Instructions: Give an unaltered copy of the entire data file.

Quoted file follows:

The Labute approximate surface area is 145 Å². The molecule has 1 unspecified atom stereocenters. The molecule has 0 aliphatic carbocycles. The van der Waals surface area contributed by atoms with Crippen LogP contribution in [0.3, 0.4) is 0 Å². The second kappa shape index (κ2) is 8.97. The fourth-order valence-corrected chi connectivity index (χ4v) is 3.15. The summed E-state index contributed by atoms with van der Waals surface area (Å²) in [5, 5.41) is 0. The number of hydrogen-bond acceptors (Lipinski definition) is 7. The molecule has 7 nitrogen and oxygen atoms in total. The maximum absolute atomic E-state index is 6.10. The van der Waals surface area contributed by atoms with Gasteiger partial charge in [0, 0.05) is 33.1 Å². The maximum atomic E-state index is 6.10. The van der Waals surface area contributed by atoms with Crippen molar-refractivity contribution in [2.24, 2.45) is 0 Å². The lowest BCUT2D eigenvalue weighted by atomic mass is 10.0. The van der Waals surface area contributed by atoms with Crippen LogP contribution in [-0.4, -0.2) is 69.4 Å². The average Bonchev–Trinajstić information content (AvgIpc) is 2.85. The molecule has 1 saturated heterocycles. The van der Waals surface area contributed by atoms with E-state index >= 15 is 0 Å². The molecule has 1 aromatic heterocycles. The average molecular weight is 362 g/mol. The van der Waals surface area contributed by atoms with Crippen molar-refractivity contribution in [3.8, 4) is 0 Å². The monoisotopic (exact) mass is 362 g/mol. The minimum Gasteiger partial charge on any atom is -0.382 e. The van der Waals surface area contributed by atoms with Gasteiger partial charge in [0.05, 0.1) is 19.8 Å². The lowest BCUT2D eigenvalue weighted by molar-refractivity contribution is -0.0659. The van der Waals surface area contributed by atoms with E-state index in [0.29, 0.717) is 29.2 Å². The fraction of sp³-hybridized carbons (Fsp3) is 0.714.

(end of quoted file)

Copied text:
The Labute approximate surface area is 145 Å². The molecule has 1 unspecified atom stereocenters. The molecule has 0 aliphatic carbocycles. The van der Waals surface area contributed by atoms with Crippen LogP contribution in [0.3, 0.4) is 0 Å². The second kappa shape index (κ2) is 8.97. The fourth-order valence-corrected chi connectivity index (χ4v) is 3.15. The summed E-state index contributed by atoms with van der Waals surface area (Å²) in [5, 5.41) is 0. The number of hydrogen-bond acceptors (Lipinski definition) is 7. The molecule has 7 nitrogen and oxygen atoms in total. The maximum absolute atomic E-state index is 6.10. The van der Waals surface area contributed by atoms with Gasteiger partial charge in [0, 0.05) is 33.1 Å². The maximum atomic E-state index is 6.10. The van der Waals surface area contributed by atoms with Crippen molar-refractivity contribution in [2.24, 2.45) is 0 Å². The lowest BCUT2D eigenvalue weighted by atomic mass is 10.0. The van der Waals surface area contributed by atoms with Crippen LogP contribution in [-0.4, -0.2) is 69.4 Å². The average Bonchev–Trinajstić information content (AvgIpc) is 2.85. The molecule has 1 saturated heterocycles. The van der Waals surface area contributed by atoms with E-state index >= 15 is 0 Å². The molecule has 1 aromatic heterocycles. The average molecular weight is 362 g/mol. The van der Waals surface area contributed by atoms with Crippen molar-refractivity contribution in [3.8, 4) is 0 Å². The monoisotopic (exact) mass is 362 g/mol. The minimum Gasteiger partial charge on any atom is -0.382 e. The van der Waals surface area contributed by atoms with Gasteiger partial charge in [0.05, 0.1) is 19.8 Å². The lowest BCUT2D eigenvalue weighted by molar-refractivity contribution is -0.0659. The van der Waals surface area contributed by atoms with E-state index in [0.29, 0.717) is 29.2 Å². The fraction of sp³-hybridized carbons (Fsp3) is 0.714.